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Clallam prelimnary budget half a million dollars short

September 11th, 2013 - 6:01am

(Port Angeles) -- Clallam County's preliminary budget for next year is half a million dollars in the red. But the budget released yesterday is the starting point for county commissioners.

County Administrator Jim Jones, Junior unveiled the so-called "roll-up" budget Tuesday morning.

"We anticipate less revenues next year than this year by about 900,000 less. There will be less expenditures than this year because primarily of contract collections that we for services going to do, and we have about a half-million dollar deficit that we have to figure out how we're going to make up," said Jones.

Jones said costs for personnel are the biggest part of the budget, and that's where they'll try to make up the deficit.

"Obviously, we're trying to negotiate deals with our unions that would reduce our expenses a little bit and we're looking to operate as efficient as we possibly can by looking for services that we can decide to no longer offer. The biggest way to do that is to reduce the number of hours that we're open and therefore the overall cost that we would would have for personnel which is almost three quarters of the budget," said Jones.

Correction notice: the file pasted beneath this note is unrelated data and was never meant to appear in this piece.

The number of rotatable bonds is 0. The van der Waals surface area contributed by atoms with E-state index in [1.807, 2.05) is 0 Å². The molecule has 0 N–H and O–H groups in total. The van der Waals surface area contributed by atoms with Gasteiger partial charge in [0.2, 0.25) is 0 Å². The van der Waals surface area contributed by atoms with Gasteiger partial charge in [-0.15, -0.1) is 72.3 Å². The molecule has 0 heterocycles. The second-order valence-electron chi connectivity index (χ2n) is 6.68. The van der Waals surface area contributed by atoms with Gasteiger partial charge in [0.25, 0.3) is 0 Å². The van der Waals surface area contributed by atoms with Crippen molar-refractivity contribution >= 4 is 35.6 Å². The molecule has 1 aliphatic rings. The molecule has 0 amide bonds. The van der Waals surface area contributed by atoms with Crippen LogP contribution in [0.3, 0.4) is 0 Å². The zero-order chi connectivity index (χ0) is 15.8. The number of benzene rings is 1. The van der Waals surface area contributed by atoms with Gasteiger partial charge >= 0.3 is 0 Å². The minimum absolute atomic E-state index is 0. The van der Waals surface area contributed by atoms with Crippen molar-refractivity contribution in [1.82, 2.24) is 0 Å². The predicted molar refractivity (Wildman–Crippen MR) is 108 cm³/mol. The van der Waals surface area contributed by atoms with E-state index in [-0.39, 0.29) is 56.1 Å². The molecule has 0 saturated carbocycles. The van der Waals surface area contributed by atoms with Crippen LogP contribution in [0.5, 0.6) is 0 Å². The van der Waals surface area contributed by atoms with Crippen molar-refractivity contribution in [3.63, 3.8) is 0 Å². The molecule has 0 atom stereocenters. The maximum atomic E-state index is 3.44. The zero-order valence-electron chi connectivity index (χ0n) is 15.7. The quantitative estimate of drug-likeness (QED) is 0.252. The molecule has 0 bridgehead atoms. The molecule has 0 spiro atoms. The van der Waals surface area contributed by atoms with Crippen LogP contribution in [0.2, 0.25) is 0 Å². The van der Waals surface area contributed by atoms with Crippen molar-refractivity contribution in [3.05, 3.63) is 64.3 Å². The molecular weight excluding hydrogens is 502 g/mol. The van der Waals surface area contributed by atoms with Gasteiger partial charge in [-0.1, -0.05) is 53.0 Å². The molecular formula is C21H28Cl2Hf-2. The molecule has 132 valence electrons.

Jones said the 2014 budget might not include furlough days. Those have resulted on shutting down most of county government for 16 Mondays each of the last two years.

"At this point in this budget, there are no furloughs because that agreement goes away on December 31. That's why we're reducing the hours that we're open to 37 and a half hours a week," said Jones.

Jones said this initial budget may not be recognizable in December, but it has most of the necessary components:

"It's the place we start to building the final budget. What I will tell you is that it does have all the contractual requirements for next year, it's got all the staffing in it, and it's got our best estimate of revenues. Very infrequently does the revenue change but quite often expenditures change before we get to the final budget," said Jones.

And Jones said a huge factor in the final budget may depend on contract negotiations with its unions:

"It could be a huge factor or could be no factor at all. This is the first time all eight unions' contracts expire at the same time on December 31," said Jones. "This budget assumes that we come no agreement and not because of any pessimistic reason, but just because I have to make some assumptions. So I am assuming that we no agreements with anybody and we're just gonna continue the agreements that we currently have for the following year."

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